Minister is inundated with pro-salmon farming emails
Supporters of salmon farming in British Columbia have sent more than 120 emails to Canadian fisheries minister Bernadette Jordan in the first 24 hours of a campaign to win a more certain future for the industry in the province.
The emails follow the publication of “Raising Opportunity”, a report by economic consultants that details how the industry can help BC’s post-Covid-19 economic recovery.
The report, commissioned by the BC Salmon Farmers’ Association (BCSFA), forecasts that salmon producers will invest Can$1.4 billion and create nearly 10,000 jobs in the province by 2050, but only if they are guaranteed that salmon farming has a long-term future.
The BCSFA video cast list
- Genny West - ScaleAQ
- Dave Stover – Brown’s Bay Packing
- Kris McNichol - CPI Equipment Inc
- Elizabeth Aman-Hume - Port Hardy Chamber of Commerce
- Pauline Stevenson - Excel Career College
- Kelly Karol - DiveSafe International
- Hunter Karol - DiveSafe International
- Stephanie King - InWater Technologies
- Kurt Lang - InWater Technologies
- Ryan Brush - Aquatrans Distributors Inc
- Dennis Dugas - Mayor of Port Hardy
- Bruce and Carol Dirom - Hardy Buoys Smoked Fish Inc
- Vince Crooks - Wilderness Seaplanes
- Dave Hall and Doris Nelson - Badinotti Net Services Ltd
- Henry and Lloyd Walkus - James Walkus Fishing Co. Ltd
- Daniel Leclerc and his family - Aquatrans Distributors Inc
- Amanda Luxton - Mowi Canada West
- Heather Clarke and her daughter - Poseidon Ocean Systems
- Damon Rampanen and his family - Cermaq Canada
- Alex Taylor - Cermaq Canada
The BCSFA has also produced a trailer for a series of videos featuring Vancouver Island residents whose livelihoods depend on fish farming. Industry supporters are being encouraged to share the video on social media.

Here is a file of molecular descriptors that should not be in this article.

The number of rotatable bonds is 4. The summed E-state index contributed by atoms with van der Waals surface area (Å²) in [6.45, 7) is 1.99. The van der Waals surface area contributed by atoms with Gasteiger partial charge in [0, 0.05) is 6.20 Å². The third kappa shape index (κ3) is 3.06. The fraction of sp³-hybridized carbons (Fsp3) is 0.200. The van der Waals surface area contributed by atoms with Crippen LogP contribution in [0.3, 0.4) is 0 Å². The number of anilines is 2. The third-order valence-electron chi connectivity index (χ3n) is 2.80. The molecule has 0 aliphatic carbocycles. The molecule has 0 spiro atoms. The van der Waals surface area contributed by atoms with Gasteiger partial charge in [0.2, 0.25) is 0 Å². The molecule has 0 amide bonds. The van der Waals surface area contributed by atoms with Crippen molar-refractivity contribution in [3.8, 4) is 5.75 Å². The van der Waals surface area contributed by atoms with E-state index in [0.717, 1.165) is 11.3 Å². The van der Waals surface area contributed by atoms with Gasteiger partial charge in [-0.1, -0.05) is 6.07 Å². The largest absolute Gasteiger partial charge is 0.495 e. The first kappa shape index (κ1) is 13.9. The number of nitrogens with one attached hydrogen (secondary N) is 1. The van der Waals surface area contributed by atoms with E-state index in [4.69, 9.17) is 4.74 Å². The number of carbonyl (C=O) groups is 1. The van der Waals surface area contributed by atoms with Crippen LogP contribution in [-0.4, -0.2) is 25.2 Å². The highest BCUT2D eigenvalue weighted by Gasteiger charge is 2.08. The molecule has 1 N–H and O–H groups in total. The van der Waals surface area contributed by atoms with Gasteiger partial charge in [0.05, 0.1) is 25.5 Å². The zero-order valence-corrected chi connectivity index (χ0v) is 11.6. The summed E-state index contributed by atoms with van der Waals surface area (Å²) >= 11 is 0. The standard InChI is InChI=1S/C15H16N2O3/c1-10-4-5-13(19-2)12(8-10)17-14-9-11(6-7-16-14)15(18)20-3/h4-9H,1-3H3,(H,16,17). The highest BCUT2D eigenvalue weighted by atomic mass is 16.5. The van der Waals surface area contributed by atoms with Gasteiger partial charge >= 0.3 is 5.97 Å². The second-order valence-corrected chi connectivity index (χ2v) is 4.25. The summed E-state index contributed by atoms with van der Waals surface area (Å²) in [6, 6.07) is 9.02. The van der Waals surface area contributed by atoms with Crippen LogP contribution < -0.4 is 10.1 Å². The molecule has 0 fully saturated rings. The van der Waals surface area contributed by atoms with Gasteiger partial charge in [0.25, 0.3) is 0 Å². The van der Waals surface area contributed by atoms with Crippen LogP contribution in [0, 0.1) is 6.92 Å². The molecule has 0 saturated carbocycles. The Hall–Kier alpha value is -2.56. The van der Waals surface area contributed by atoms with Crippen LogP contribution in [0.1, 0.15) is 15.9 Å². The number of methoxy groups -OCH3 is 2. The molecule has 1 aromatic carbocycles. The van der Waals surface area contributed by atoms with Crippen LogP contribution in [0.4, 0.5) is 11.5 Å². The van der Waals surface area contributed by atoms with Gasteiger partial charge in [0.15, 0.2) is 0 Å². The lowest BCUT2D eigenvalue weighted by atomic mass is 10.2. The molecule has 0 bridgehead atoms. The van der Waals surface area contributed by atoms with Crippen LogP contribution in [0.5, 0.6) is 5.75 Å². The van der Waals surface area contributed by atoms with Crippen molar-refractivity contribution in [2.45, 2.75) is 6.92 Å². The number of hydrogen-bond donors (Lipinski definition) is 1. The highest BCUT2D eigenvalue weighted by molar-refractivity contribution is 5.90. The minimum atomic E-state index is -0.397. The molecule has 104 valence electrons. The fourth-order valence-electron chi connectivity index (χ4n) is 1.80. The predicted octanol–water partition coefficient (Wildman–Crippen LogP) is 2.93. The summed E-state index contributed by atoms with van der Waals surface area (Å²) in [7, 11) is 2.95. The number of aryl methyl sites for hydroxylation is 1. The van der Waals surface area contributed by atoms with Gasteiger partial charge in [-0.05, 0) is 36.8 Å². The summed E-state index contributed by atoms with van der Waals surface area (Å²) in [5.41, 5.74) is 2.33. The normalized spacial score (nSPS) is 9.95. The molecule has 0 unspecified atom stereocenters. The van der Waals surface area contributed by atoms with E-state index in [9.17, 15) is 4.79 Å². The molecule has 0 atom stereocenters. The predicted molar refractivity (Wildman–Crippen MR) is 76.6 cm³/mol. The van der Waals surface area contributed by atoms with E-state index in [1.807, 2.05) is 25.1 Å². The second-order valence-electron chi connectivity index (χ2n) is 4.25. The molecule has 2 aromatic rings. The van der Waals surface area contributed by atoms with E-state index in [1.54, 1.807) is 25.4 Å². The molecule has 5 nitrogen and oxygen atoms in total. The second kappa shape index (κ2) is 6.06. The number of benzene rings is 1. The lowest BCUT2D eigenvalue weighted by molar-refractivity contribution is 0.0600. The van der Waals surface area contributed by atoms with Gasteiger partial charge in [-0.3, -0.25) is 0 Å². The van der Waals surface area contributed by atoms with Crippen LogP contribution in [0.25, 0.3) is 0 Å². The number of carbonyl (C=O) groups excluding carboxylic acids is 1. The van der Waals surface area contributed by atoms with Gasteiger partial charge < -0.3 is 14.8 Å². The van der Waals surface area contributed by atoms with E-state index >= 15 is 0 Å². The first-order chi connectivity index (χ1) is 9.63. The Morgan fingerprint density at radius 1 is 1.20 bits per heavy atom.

The trailer features excerpts from other videos in which some of the individuals speaking about the importance of salmon farming to their communities.
They have been produced as part of the BCSFA’s We Are Ready campaign which highlights the potential for the industry in BC and calls for change in political approaches causing stress and uncertainty for those who depend on it.
17 farms closed by 2023
Environmental pressure groups and some First Nations in BC blame salmon farming for a decline if wild salmon populations, despite 10 formal review processes concluding that it poses only minimal risk. The provincial government has supported First Nations who want salmon farming operations removed from their traditional territories, leading to a decision to close 17 farms in the Broughton Archipelago by 2023.
More evictions may follow, as the Canadian government is currently consulting with seven First Nations about the future of other salmon farms in the Discovery Islands between Vancouver Island and the BC mainland.
Canada’s ruling Liberal Party has also given backing to the BC government’s proposal to transition net pen salmon farming into closed containment, although that definition appears to have been widened from on-land facilities to include floating containment. A deadline of 2025 has also been pushed back.
‘Real people, real connections’
“The salmon farming industry is really crucial to small communities and the instability is very stressful to all of us,” says one woman in the trailer.
“We’re trying to build a fish farming industry based on the whim of a few people that say that ‘oh, you know, it’s destroying the wild salmon’, and we’re going ‘where’s the proof?’ There isn’t any,” adds a man.
“Every person featured in the videos we share are real people with real connections to the salmon farming industry in BC,” said BCSFA executive director John Paul Fraser.
“There are no scripts. The responses we receive on camera are authentic and that passion translates through the screen.”